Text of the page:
This year, the United Nations announced that Nigeria’s film industry had surpassed the U.S. in numbers of feature films produced. Though many of the country’s movies are produced in local languages, a large number of English-language movies have helped Nigeria export the “Nollywood” experience abroad.
Explore the top film-producing nations in this interactive feature. Click on a country to learn about its film industry.
Below, read a Q&A on the growth of the Nigerian film industry.
* Data courtesy of the U.N. and UNESCO. Read more.
Jamie Meltzer, director of the documentary “Welcome to Nollywood,” joins Worldfocus to discuss Nigeria’s blooming film industry.
Watch a clip from the film, in which Nigerians discuss the rise of Nollywood:
Worldfocus: Films from so-called “Bollywood” and “Hollywood” often have distinct styles or themes. Is this true of “Nollywood” as well? Are particular styles/themes/genres popular?
Jamie Meltzer: Well, the interesting thing about Nollywood is that the genres and style keep evolving. It’s a very young industry (15 years or so), so there is no prototypical Nollywood film or genre. At first, films depicting cults and occult activity were popular, and an explosion of those kinds of films flooded the market, and then interest died down due to overexposure. Then, “epic” films — period films about tribes and West African history — were popular, and then the market was flooded, then interested waned…then love films, then action films. It is always in flux.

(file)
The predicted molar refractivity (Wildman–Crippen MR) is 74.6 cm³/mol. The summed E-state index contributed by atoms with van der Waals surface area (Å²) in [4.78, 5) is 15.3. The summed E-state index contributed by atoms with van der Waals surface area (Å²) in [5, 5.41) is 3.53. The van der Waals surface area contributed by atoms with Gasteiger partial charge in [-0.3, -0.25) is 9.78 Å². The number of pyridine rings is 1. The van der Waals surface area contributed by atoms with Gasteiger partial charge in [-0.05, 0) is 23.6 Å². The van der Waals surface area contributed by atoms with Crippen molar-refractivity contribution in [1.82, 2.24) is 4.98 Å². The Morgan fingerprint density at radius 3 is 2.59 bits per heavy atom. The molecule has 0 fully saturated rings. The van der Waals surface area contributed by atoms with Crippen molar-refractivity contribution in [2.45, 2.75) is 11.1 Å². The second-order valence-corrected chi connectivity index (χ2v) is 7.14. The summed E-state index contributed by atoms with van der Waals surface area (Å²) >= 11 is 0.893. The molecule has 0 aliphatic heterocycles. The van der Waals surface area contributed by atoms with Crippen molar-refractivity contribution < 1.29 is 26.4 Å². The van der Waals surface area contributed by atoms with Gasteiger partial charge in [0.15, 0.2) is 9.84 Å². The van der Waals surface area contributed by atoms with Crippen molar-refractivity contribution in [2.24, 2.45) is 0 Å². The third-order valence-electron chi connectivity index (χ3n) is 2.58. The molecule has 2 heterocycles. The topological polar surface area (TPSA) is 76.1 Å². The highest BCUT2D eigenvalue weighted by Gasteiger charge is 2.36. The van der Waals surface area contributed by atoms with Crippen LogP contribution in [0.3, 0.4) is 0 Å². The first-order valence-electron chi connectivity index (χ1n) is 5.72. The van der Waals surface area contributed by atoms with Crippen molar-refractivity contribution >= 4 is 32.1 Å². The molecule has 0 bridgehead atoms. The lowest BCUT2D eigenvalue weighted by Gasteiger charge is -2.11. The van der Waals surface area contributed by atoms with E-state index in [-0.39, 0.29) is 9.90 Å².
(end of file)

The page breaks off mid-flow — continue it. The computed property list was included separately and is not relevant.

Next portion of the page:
Worldfocus: How do the production and distribution of films in Nigeria differ from the U.S.?
Meltzer: Very different. Nigeria has the first all-digital film industry — all films are shot, edited and distributed through digital means. This is an industry that exists because of the democratizing effects of technology — cheaper and better video cameras and desktop editing systems allowed this industry to start and thrive. The productions are generally done on the cheap ($20,000 – 60,000 U.S.) and put out quite quickly. They are distributed through home video — DVDs and VCDs — through markets throughout Lagos and Nigeria. For a number of reasons, theaters aren’t popular in Nigeria, so people watch these at home mostly.
Worldfocus: Can you describe the culture surrounding movies?
Meltzer: There is a strong celebrity culture — a few stars that are known throughout the country and that are immensely popular and command large salaries. People love to discuss the films, and I found that they provide a real service to those in the diaspora, linking them to their home culture in a profound way. You can find Nigerian films in African and West African markets across the world. They have also spawned a host of imitators in other African countries, which is great because the success of Nollywood is pushing other nations and cultures to get into the act of making films by, for, and about themselves — a real antidote to the monoculture that often results from the disproportionate impact of American pop culture and Hollywood.
Worldfocus: As the U.S. film industry wrestles with the Internet and other changes, what challenges is the Nigerian film industry facing right now and what future do you envision for it?
Meltzer: As an all-digital industry, Nollywood is ahead of the U.S. in many respects, and even though most people in Nigeria have Internet access — though Internet cafes, etc. — there isn’t much of an online viewership for Nollywood, but maybe that will change.
– Katie Combs